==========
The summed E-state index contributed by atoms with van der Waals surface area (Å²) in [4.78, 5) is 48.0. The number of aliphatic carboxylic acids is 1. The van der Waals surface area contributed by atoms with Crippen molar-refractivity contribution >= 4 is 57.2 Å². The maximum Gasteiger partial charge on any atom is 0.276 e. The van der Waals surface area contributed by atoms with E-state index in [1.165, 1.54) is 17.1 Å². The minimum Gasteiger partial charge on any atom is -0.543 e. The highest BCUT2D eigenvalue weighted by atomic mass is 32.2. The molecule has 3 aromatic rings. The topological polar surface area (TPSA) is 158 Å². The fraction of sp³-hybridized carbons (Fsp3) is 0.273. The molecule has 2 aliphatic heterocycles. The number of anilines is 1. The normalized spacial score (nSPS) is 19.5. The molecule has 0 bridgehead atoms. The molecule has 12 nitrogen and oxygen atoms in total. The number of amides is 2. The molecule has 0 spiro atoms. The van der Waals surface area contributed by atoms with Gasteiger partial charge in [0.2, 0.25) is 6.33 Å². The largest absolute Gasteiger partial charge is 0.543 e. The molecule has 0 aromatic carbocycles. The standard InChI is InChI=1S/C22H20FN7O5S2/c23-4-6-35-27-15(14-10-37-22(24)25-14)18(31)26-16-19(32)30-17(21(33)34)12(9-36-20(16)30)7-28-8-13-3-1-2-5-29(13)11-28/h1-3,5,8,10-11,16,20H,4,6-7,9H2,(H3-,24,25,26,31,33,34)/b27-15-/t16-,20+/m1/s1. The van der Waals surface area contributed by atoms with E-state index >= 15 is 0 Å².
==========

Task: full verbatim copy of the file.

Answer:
The summed E-state index contributed by atoms with van der Waals surface area (Å²) in [4.78, 5) is 48.0. The number of aliphatic carboxylic acids is 1. The van der Waals surface area contributed by atoms with Crippen molar-refractivity contribution >= 4 is 57.2 Å². The maximum Gasteiger partial charge on any atom is 0.276 e. The van der Waals surface area contributed by atoms with E-state index in [1.165, 1.54) is 17.1 Å². The minimum Gasteiger partial charge on any atom is -0.543 e. The highest BCUT2D eigenvalue weighted by atomic mass is 32.2. The molecule has 3 aromatic rings. The topological polar surface area (TPSA) is 158 Å². The fraction of sp³-hybridized carbons (Fsp3) is 0.273. The molecule has 2 aliphatic heterocycles. The number of anilines is 1. The normalized spacial score (nSPS) is 19.5. The molecule has 0 bridgehead atoms. The molecule has 12 nitrogen and oxygen atoms in total. The number of amides is 2. The molecule has 0 spiro atoms. The van der Waals surface area contributed by atoms with Gasteiger partial charge in [0.2, 0.25) is 6.33 Å². The largest absolute Gasteiger partial charge is 0.543 e. The molecule has 0 aromatic carbocycles. The standard InChI is InChI=1S/C22H20FN7O5S2/c23-4-6-35-27-15(14-10-37-22(24)25-14)18(31)26-16-19(32)30-17(21(33)34)12(9-36-20(16)30)7-28-8-13-3-1-2-5-29(13)11-28/h1-3,5,8,10-11,16,20H,4,6-7,9H2,(H3-,24,25,26,31,33,34)/b27-15-/t16-,20+/m1/s1. The van der Waals surface area contributed by atoms with E-state index >= 15 is 0 Å².